John Boehner’s constant refrain in advance of the 2010 elections was, “Where are the jobs?”
It was a simple question pertinent to the concern far and away foremost in the public mind — the state of the economy. Since the election, the question for the GOP has become, “Where is your concern about jobs?”
The unemployment rate is still at 9 percent. According to Gallup, 35 percent of people say the economy is their top concern, and 22 percent say jobs. Just 12 percent cite the federal deficit and debt. Republicans have taken the top concern of roughly 1/8th of the public and made it their existential cause. On top of that, they have taken a subset of the debt issue, the long-term fiscal sustainability of Medicare, and made it their calling card.
If political life were fair, they’d be rewarded for their farsightedness. Medicare’s trustees report that the trust fund that covers hospital stays will go broke in 2024, five years earlier than forecast just last year. But bureaucratic reports about threats more than 10 years off don’t hit people where they live, especially not during a recovery that still feels like a recession.
If you are worried about the security of your job, if your personal income is stagnant, if the value of your home is still declining, and if you are paying more for food and fuel, the perilous state of a government program circa 2024 that you know, one way or the other, will never be permitted to go bankrupt is not a subject of proverbial kitchen-table conversation.
The special election in New York’s 26th District served as an early, albeit imperfect, referendum on the Republicans’ new calling card. Democrats made the Republican plan to transition Medicare to a premium-support program the overwhelming issue. It worked. Henry Olsen of the American Enterprise Institute points out that blue-collar independents and Democrats who swung the GOP’s way in 2010 swung against them this year. The Republican candidate Jane Corwin even bled blue-collar Republicans to a bogus “tea party” candidate.
These voters are especially sensitive to economic conditions and especially chary of changes to government programs they will come to depend on. They also are absolutely essential to Republican hopes in 2012.
Retreat on Medicare isn’t an option now. Like Cortes in Mexico, Republicans have disabled their ships behind them. With Senate Republicans voting overwhelmingly in favor of the Ryan budget during a Democratic-engineered show vote, all but nine Republicans on Capitol Hill are on record for Paul Ryan’s reforms. They’ll have to fight it out, and, as Abraham Lincoln advised Ulysses S. Grant, “hold on with a bulldog grip, and chew and choke as much as possible.”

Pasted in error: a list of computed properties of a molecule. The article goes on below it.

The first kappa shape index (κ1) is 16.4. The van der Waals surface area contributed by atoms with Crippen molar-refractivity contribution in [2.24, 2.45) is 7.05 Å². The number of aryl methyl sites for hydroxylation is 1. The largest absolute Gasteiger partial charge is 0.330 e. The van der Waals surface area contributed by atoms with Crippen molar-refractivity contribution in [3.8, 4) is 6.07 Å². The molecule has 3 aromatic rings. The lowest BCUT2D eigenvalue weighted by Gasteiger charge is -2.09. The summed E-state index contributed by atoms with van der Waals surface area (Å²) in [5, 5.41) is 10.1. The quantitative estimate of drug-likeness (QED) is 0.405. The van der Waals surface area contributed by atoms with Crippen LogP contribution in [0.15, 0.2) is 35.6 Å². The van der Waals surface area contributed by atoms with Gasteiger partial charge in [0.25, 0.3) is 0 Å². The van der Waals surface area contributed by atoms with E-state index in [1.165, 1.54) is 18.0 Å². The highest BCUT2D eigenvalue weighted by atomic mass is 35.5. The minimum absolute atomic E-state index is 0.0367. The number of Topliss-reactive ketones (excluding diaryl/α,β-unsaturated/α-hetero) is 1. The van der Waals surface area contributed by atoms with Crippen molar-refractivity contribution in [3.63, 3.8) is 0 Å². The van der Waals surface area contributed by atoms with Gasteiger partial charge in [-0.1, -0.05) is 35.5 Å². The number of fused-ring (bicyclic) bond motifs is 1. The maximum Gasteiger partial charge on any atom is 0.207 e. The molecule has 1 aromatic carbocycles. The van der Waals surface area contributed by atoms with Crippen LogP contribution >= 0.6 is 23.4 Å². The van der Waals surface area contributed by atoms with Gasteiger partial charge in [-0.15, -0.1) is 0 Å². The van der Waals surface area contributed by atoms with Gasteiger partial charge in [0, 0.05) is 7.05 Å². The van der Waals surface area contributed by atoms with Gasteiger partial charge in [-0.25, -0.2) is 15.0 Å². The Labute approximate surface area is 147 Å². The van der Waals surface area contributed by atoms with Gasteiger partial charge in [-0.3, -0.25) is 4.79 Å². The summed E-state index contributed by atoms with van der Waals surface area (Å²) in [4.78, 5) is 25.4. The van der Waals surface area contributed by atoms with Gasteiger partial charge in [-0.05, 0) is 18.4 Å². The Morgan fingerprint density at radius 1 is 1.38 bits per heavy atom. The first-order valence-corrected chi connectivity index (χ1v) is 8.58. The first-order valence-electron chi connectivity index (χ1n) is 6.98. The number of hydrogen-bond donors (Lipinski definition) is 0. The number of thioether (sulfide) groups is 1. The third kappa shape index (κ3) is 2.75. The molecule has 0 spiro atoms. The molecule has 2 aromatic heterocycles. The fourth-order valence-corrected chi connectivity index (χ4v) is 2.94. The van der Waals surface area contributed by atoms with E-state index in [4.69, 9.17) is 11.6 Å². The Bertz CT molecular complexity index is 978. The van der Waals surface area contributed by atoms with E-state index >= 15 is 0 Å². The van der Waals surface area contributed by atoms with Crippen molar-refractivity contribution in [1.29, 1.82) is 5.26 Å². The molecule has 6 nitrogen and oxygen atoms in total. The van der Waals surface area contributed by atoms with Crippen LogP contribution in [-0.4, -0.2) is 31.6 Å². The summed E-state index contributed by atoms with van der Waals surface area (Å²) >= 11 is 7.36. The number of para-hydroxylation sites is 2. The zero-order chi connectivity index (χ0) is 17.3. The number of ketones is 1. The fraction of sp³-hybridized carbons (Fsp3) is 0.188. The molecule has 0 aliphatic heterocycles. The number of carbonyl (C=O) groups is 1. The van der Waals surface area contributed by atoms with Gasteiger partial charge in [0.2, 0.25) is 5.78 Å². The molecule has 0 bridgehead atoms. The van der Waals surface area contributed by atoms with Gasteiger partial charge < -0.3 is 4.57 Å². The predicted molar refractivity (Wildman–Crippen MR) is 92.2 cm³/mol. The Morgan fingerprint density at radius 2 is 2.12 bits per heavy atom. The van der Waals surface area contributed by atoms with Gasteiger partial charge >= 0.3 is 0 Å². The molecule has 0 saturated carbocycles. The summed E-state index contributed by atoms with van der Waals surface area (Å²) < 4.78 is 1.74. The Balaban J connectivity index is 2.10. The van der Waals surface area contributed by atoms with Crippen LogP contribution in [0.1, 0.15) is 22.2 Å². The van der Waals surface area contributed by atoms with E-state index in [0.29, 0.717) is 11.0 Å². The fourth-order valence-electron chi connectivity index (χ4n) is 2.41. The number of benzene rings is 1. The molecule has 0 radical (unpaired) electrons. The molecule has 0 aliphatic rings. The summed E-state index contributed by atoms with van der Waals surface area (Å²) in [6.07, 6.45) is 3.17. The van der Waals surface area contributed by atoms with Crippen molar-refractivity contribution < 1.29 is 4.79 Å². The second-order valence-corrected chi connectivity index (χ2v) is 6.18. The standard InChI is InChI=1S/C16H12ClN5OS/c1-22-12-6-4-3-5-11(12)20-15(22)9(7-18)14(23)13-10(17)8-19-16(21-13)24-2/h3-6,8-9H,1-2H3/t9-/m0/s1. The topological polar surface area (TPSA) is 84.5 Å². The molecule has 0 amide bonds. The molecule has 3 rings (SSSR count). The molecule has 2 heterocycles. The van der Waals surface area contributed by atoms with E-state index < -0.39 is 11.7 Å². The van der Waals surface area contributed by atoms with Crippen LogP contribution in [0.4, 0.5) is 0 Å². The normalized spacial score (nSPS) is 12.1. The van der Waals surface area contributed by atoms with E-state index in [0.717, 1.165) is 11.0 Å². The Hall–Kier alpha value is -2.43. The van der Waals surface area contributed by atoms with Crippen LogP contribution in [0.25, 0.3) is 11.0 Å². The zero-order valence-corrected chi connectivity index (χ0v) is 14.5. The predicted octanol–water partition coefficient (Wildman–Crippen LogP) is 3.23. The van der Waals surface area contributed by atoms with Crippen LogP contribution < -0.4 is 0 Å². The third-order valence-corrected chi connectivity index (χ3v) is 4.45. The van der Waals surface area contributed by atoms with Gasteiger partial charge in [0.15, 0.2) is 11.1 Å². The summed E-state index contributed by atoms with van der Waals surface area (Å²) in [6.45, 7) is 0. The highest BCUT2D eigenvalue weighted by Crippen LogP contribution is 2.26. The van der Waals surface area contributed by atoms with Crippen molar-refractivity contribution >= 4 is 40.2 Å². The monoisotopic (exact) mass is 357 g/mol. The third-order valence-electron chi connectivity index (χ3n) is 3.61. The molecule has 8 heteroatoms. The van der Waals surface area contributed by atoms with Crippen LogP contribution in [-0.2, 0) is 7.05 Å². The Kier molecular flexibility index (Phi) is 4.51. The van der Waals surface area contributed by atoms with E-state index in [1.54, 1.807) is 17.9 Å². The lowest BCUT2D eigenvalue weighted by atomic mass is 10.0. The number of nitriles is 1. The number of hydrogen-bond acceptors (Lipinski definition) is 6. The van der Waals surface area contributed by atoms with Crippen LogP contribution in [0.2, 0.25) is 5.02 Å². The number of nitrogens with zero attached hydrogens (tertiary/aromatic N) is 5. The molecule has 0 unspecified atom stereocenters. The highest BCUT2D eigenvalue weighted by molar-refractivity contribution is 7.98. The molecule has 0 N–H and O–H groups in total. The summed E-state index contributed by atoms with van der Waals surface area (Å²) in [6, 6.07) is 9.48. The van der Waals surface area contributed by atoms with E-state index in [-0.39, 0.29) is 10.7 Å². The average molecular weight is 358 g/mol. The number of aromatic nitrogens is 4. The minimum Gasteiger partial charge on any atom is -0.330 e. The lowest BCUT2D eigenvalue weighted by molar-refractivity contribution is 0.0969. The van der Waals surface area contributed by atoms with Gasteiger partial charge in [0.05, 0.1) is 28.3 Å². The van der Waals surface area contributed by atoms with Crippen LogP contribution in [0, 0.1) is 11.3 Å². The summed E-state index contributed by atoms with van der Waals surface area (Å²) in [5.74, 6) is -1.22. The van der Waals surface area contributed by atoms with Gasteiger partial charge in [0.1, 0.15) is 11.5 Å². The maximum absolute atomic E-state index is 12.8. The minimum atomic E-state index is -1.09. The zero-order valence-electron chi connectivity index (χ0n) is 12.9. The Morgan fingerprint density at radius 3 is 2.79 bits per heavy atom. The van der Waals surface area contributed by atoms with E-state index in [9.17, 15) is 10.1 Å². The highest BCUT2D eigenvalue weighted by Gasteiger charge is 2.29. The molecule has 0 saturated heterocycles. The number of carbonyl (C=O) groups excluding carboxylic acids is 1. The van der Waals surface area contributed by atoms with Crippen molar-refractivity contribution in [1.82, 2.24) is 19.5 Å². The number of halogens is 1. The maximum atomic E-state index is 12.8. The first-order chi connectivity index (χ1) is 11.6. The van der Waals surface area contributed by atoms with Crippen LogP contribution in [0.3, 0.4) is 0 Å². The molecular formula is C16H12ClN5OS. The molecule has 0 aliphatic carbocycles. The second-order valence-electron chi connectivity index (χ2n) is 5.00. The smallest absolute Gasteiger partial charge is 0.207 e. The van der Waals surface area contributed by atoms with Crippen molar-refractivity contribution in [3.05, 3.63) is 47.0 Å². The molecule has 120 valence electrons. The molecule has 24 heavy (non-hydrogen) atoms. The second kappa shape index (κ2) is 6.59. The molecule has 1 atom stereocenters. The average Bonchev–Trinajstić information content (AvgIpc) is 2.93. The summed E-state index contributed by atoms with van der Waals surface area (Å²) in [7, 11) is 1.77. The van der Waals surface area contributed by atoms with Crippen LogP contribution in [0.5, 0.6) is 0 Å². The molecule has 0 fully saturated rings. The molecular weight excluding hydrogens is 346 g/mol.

But even the shrewdest Medicare messaging will not suffice. For a party obsessed with the legacy of Ronald Regan, post-2010 Republicans have been quick to forget the absolute pride of place he gave to economic growth.
The Ryan plan is called “The Path to Prosperity,” although prosperity hasn’t figured prominently in the conversation. Deficit reduction should only be an element of a program for renewing the economy, which directly impacts people’s lives and also makes controlling the debt marginally easier. By a rough back-of-the-envelope calculation, every 1 percent of economic growth above the assumptions of the Congressional Budget Office knocks $2 trillion from the debt over the next 10 years.
House Republicans just released a growth plan. Sen. Rob Portman of Ohio has been evangelizing for a growth agenda since his election last year. The elements are familiar — cutting taxes and reforming the tax code, reining in regulation, increasing energy production, passing free-trade agreements. It doesn’t have much chance of getting signed into law, but neither does Ryan’s Medicare plan.
All of it is an exemplary exercise setting out a vision counter to President Barack Obama’s and demonstrating that Republicans still know the most important question in American politics: “Where are the jobs?”
Rich Lowry is a syndicated columnist. He can be reached via email at: firstname.lastname@example.org.